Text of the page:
Investigation of the failure of statistical process control in manufacturing industries in South Africa : case study - Atlantis Diesel Engines

Master Thesis


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University of Cape Town

This work strives to give an insight into why Statistical Process Control (SPC), a quality management tool, is not yielding desired results in some manufacturing industries such as Atlantis Diesel Engines in the Western Cape. Statistical Process Control is an improvement technique that, when properly used, can improve both the quality and the productivity levels which may subsequently improve the competitiveness of a company. SPC achieves this by highlighting when a process is out of control. This happens at the source and a very early stage. The advantage of this is that in the case of manufacturing, rejects are limited and in some cases prevented depending on the relationship between process capability and specifications. The aim of SPC is to reduce variability of characteristics of a product. Wetherill and Brown (1991) revealed that many organisations regulated the quality of their products with SPC during the Second World War. This gives an idea of how long SPC has been in existence. The widespread use of SPC nearly came to an end in the 1960s. The reason for the abandonment of SPC by leading manufacturing industries in most parts of the world was not clear but the belief was that at that time industries were prospering, with little or no competition. However, in the late 1970s, the Japanese industries took the market by storm by the use of quality management techniques and tools, which were introduced by quality gurus such as Deming, Juran, Crosby and many others. This gave the incentive for organisations that wanted to be world class players in their respective sectors to reconsider exhaustively the use of SPC and its tools. In South Africa, predominantly in the Western Cape, SPC has been reintroduced in many companies over the past eight years. The introduction of SPC in most of the industries has not been a smooth transition as it was based on the misconception that if enough of the "right" improvement activities were carried out, then actual performance improvement would improve. There have been many factors hindering the successful implementation of SPC in manufacturing industries such as ADE. This research aims to identify these factors.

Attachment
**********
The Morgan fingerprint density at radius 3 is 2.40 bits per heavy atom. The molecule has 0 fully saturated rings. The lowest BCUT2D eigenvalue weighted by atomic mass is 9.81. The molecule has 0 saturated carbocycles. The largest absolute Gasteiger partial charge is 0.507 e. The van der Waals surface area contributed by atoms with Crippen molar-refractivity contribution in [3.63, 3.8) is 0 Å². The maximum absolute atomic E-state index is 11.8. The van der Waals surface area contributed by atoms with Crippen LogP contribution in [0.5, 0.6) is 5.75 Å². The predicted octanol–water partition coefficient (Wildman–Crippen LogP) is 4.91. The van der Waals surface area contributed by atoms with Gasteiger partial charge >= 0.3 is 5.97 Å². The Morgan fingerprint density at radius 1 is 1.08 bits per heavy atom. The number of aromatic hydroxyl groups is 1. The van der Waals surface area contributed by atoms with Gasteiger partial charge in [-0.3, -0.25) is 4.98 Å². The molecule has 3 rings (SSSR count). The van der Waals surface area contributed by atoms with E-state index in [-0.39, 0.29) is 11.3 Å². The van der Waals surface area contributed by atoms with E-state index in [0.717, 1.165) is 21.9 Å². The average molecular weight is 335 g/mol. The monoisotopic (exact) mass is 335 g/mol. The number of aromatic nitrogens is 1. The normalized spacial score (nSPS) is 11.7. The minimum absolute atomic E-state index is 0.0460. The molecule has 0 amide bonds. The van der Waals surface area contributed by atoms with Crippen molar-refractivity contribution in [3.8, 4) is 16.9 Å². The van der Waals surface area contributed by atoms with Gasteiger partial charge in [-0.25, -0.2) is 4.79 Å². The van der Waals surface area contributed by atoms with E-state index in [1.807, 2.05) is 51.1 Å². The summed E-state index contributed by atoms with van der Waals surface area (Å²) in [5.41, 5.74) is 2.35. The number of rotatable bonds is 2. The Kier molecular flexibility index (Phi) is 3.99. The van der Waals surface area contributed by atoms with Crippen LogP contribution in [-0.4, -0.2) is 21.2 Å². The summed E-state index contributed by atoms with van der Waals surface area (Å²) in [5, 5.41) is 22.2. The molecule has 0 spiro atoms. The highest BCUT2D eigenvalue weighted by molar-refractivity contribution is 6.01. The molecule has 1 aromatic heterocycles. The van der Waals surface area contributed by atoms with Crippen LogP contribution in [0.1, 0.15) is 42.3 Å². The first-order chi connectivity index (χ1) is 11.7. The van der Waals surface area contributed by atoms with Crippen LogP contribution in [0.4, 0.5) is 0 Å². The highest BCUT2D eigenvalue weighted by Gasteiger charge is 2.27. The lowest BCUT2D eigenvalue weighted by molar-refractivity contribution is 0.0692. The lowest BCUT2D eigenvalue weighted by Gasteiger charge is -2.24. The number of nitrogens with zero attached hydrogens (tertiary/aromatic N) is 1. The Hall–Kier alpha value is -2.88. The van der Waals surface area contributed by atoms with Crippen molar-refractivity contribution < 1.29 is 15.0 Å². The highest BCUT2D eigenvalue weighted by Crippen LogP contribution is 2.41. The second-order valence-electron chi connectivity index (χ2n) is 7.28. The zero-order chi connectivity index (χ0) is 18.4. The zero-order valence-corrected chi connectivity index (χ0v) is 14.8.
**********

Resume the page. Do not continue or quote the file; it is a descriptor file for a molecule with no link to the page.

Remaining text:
Includes bibliography.